HMAS Supply Out of Action Due to Crooked Propeller Shaft

Photo: Lucinda Allanson/Royal Australian Navy

A newly delivered Navy supply ship, HMAS Supply, has been out of commission for over a year due to a crooked propeller shaft. Australia’s Chief of Navy, Vice Admiral Mark Hammond, expressed his disappointment over the significant defects that rendered the ship unusable. “There are defects in the design and delivery of the ship, the ship remains under repair,” he stated at a parliamentary hearing on June 6.

The Navy is currently repairing the vessel with the help of Spanish shipbuilder Navantia, who has accepted responsibility for the defect and is covering the repair costs. However, Vice Admiral Hammond noted that Australia will not be compensated for the loss of capability during the ship’s downtime. The HMAS Supply is expected to be out of the water until at least 2025, with a new propeller shaft from Europe potentially taking 40 weeks to arrive.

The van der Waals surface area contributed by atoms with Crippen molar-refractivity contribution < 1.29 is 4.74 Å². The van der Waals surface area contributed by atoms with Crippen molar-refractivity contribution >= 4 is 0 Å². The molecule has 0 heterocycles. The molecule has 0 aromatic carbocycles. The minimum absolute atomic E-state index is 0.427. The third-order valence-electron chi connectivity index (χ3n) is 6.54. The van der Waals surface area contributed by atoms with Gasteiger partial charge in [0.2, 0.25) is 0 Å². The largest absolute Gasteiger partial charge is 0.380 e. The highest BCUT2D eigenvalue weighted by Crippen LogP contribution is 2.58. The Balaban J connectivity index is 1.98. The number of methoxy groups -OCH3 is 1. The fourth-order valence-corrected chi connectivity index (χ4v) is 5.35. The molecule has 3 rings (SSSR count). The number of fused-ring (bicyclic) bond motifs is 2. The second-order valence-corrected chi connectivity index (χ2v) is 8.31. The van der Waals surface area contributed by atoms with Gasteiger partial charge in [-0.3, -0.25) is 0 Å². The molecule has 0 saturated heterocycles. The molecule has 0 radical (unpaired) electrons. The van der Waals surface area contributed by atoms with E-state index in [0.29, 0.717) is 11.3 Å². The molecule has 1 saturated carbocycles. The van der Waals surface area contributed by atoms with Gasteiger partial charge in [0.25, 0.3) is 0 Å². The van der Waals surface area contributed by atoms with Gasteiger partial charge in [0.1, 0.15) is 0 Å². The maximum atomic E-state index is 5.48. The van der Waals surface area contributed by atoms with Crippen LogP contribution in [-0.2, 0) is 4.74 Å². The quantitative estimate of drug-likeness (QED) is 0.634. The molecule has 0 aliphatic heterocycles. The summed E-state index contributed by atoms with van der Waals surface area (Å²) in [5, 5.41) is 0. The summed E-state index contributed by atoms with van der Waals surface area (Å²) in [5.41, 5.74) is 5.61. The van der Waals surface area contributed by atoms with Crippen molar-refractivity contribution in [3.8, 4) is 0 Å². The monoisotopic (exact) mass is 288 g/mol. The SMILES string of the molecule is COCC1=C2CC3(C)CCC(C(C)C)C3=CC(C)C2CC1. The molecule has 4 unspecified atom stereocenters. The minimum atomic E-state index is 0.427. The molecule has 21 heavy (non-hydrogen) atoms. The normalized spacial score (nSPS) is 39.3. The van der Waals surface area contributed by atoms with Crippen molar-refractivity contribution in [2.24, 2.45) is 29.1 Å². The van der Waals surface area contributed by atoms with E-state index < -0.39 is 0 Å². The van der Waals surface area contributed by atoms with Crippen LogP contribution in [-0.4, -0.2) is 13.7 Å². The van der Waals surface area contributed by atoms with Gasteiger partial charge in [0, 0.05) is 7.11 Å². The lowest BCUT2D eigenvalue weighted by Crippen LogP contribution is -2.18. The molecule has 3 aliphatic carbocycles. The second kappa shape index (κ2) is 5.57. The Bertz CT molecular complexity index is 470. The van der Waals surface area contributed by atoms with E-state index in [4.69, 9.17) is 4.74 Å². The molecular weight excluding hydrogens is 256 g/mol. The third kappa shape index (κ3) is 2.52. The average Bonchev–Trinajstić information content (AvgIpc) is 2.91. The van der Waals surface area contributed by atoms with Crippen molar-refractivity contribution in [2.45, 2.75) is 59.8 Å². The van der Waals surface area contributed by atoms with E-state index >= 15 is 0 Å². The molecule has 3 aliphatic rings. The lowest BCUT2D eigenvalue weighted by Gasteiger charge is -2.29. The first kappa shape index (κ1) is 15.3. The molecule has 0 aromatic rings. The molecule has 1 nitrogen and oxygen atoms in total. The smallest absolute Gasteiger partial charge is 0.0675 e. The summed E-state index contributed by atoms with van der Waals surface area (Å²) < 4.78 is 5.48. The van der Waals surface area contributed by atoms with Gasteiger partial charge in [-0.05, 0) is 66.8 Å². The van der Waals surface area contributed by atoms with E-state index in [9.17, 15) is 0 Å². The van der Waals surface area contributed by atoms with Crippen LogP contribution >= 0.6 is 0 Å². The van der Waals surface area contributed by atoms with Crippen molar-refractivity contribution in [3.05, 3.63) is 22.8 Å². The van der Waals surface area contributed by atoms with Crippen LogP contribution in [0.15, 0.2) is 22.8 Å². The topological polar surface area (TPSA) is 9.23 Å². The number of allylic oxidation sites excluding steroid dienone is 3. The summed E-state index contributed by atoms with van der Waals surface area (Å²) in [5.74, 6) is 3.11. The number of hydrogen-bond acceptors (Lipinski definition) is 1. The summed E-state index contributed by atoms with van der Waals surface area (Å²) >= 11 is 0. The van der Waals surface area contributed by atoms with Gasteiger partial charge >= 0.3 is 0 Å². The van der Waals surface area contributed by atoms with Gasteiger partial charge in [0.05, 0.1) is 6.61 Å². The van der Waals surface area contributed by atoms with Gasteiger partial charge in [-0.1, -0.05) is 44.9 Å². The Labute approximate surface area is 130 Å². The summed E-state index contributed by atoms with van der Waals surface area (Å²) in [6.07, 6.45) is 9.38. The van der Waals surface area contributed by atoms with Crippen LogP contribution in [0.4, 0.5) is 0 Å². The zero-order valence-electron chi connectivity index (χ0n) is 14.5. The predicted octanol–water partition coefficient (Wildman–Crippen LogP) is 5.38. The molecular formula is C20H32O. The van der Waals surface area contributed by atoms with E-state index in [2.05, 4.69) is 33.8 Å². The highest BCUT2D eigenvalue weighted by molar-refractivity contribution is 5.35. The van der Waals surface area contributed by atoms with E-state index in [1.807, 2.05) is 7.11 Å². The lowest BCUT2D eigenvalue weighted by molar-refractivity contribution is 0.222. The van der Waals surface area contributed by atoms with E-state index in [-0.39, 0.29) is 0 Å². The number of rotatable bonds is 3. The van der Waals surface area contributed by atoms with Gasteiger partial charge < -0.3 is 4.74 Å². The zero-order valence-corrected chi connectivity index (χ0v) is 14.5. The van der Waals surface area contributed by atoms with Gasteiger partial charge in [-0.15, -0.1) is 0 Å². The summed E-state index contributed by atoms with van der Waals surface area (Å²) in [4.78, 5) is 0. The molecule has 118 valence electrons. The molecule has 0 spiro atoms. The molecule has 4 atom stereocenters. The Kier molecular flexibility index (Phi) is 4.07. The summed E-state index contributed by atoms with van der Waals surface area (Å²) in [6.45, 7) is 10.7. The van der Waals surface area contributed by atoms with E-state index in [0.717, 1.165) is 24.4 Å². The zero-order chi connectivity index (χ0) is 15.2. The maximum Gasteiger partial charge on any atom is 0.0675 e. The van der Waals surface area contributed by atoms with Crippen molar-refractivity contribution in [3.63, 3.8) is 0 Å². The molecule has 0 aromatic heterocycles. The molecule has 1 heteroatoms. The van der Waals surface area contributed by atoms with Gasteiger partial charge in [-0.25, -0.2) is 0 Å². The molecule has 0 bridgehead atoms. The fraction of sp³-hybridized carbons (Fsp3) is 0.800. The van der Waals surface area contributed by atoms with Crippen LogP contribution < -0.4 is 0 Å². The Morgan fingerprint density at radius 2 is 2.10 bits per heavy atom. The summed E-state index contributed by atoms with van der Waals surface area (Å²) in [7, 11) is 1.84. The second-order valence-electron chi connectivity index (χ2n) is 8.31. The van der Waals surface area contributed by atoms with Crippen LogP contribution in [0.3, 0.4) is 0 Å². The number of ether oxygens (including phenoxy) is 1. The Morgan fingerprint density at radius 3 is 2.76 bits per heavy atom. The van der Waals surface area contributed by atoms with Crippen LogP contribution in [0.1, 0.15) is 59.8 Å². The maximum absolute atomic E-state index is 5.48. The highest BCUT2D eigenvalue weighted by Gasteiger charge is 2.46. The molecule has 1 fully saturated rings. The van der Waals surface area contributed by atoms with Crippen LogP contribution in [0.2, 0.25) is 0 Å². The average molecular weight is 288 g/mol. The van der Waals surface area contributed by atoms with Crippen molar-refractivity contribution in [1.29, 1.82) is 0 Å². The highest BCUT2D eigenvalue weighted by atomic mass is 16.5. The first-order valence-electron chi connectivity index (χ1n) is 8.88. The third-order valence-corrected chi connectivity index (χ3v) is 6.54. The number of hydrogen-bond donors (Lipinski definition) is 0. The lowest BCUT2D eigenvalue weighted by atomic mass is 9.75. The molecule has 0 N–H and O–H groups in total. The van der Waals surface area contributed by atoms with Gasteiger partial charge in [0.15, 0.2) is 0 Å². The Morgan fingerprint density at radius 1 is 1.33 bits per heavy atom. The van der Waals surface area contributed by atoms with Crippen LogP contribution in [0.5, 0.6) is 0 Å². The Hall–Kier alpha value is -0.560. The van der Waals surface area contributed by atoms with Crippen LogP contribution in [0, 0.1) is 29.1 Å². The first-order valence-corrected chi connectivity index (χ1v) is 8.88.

The issue came to light during a bearing review, and the ship remains under repair at Garden Island in Sydney. The HMAS Supply is an Auxiliary Oiler Replenishment (AOR) vessel, designed to provide operational support for naval forces. The contract for two supply ships and associated infrastructure cost taxpayers $1.3 billion.

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